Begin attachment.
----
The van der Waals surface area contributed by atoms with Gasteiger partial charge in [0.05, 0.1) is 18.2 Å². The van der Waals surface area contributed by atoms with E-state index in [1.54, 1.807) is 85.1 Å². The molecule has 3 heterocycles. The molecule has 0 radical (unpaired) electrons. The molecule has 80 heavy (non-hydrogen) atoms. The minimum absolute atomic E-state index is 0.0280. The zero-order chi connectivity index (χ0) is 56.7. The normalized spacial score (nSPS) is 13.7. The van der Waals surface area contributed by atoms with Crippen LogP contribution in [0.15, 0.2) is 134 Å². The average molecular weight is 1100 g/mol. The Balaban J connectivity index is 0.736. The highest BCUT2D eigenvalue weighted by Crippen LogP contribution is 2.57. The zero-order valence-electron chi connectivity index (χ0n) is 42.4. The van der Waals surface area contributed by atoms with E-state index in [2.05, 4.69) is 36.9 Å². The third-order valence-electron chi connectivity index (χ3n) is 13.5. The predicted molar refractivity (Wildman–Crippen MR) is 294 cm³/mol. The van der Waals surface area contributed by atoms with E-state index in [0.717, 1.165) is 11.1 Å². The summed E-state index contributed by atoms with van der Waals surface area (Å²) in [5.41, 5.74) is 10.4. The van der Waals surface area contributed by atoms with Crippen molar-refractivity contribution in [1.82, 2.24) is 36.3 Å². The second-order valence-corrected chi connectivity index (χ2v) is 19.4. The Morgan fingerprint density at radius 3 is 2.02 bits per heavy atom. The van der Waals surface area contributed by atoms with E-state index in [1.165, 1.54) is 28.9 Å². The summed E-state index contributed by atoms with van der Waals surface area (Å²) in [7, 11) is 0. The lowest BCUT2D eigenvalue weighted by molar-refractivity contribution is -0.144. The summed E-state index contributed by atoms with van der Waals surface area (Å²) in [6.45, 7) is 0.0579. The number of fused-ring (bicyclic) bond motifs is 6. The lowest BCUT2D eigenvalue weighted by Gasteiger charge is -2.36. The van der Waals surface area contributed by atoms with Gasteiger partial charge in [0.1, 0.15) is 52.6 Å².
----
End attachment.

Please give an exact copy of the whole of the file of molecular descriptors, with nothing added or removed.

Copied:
The van der Waals surface area contributed by atoms with Gasteiger partial charge in [0.05, 0.1) is 18.2 Å². The van der Waals surface area contributed by atoms with E-state index in [1.54, 1.807) is 85.1 Å². The molecule has 3 heterocycles. The molecule has 0 radical (unpaired) electrons. The molecule has 80 heavy (non-hydrogen) atoms. The minimum absolute atomic E-state index is 0.0280. The zero-order chi connectivity index (χ0) is 56.7. The normalized spacial score (nSPS) is 13.7. The van der Waals surface area contributed by atoms with Crippen LogP contribution in [0.15, 0.2) is 134 Å². The average molecular weight is 1100 g/mol. The Balaban J connectivity index is 0.736. The highest BCUT2D eigenvalue weighted by Crippen LogP contribution is 2.57. The zero-order valence-electron chi connectivity index (χ0n) is 42.4. The van der Waals surface area contributed by atoms with E-state index in [2.05, 4.69) is 36.9 Å². The third-order valence-electron chi connectivity index (χ3n) is 13.5. The predicted molar refractivity (Wildman–Crippen MR) is 294 cm³/mol. The van der Waals surface area contributed by atoms with E-state index in [0.717, 1.165) is 11.1 Å². The summed E-state index contributed by atoms with van der Waals surface area (Å²) in [5.41, 5.74) is 10.4. The van der Waals surface area contributed by atoms with Crippen molar-refractivity contribution in [1.82, 2.24) is 36.3 Å². The second-order valence-corrected chi connectivity index (χ2v) is 19.4. The Morgan fingerprint density at radius 3 is 2.02 bits per heavy atom. The van der Waals surface area contributed by atoms with E-state index in [1.165, 1.54) is 28.9 Å². The summed E-state index contributed by atoms with van der Waals surface area (Å²) in [7, 11) is 0. The lowest BCUT2D eigenvalue weighted by molar-refractivity contribution is -0.144. The summed E-state index contributed by atoms with van der Waals surface area (Å²) in [6.45, 7) is 0.0579. The number of fused-ring (bicyclic) bond motifs is 6. The lowest BCUT2D eigenvalue weighted by Gasteiger charge is -2.36. The van der Waals surface area contributed by atoms with Gasteiger partial charge in [0.1, 0.15) is 52.6 Å².